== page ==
Facades: Beauty Starts Skin Deep

The first chance a building has to make a statement is with its exterior. What that statement is partially depends on the materials and systems used, and how they’re incorporated into the designer’s vision.
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Sponsored by CL-TALON®, Construction Specialties, Guardian Glass, and New Millennium Building Systems
By Peter J. Arsenault, FAIA, NCARB, LEED AP
This test is no longer available for credit

Photo courtesy of New Millennium Building Systems

While the facade of this education facility is a window wall, the windows, ceilings, and roof extensions become the “face” of building. The deep ribbed, non-acoustical roof deck seamlessly flows to the interior, where it is factory installed with acoustical mitigation. Both are surface finished at the factory.

Finished Appearance

One of the aspects of using steel decking either for roof/ceiling designs or cladding is the ability to conceal the fasteners. This helps with the overall appearance of the system but also helps assure greater weathertightness. With an uninterrupted surface to work with, the exposed surface of the deck system can be coated or textured to suit a variety of design needs. Steel deck is typically galvanized, but there are also options for variations like using stainless steel. Coatings can also be introduced to contribute to the durability of the material and longevity of the facade. Such coatings can be used to provide statements of color and texture that give a building its visual personality.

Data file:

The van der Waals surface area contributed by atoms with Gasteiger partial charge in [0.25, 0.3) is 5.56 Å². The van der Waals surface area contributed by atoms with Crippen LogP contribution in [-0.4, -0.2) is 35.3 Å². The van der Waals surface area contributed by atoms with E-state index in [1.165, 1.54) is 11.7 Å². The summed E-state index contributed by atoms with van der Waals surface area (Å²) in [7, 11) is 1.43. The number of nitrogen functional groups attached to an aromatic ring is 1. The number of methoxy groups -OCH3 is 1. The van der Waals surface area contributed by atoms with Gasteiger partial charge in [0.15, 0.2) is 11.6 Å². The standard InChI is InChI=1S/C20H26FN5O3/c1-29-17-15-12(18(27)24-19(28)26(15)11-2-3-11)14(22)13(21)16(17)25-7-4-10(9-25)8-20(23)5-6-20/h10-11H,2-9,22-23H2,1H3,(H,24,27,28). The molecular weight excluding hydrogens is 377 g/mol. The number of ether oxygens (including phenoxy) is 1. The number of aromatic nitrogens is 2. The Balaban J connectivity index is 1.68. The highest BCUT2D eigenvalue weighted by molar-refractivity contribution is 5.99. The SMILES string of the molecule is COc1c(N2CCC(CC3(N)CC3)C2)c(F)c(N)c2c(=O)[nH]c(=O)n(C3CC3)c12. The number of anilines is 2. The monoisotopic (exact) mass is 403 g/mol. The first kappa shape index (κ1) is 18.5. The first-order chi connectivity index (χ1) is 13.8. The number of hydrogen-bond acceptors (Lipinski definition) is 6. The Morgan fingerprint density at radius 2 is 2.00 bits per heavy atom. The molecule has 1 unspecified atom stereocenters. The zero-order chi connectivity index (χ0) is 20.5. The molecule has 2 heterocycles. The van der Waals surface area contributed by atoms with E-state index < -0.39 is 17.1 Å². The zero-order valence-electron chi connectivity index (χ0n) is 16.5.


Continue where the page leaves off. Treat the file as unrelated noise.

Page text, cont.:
Recognizing the suitability of steel deck in exposed exterior locations, manufacturers offer a range of prefinished options using a variety of coatings. If primer and paint are factory applied on galvanized steel, it can provide years of protection that outlasts other options to keep the material looking good longer. This can be true even in aggressive environments, like swimming pools with corrosive chlorine, saline climates, or areas of high humidity. They are also effective at handling extreme environments such as marine locations and full ultraviolet exposures. Even in these situations, the prefinished coating systems can carry warranties and withstand chalking and fading over the years.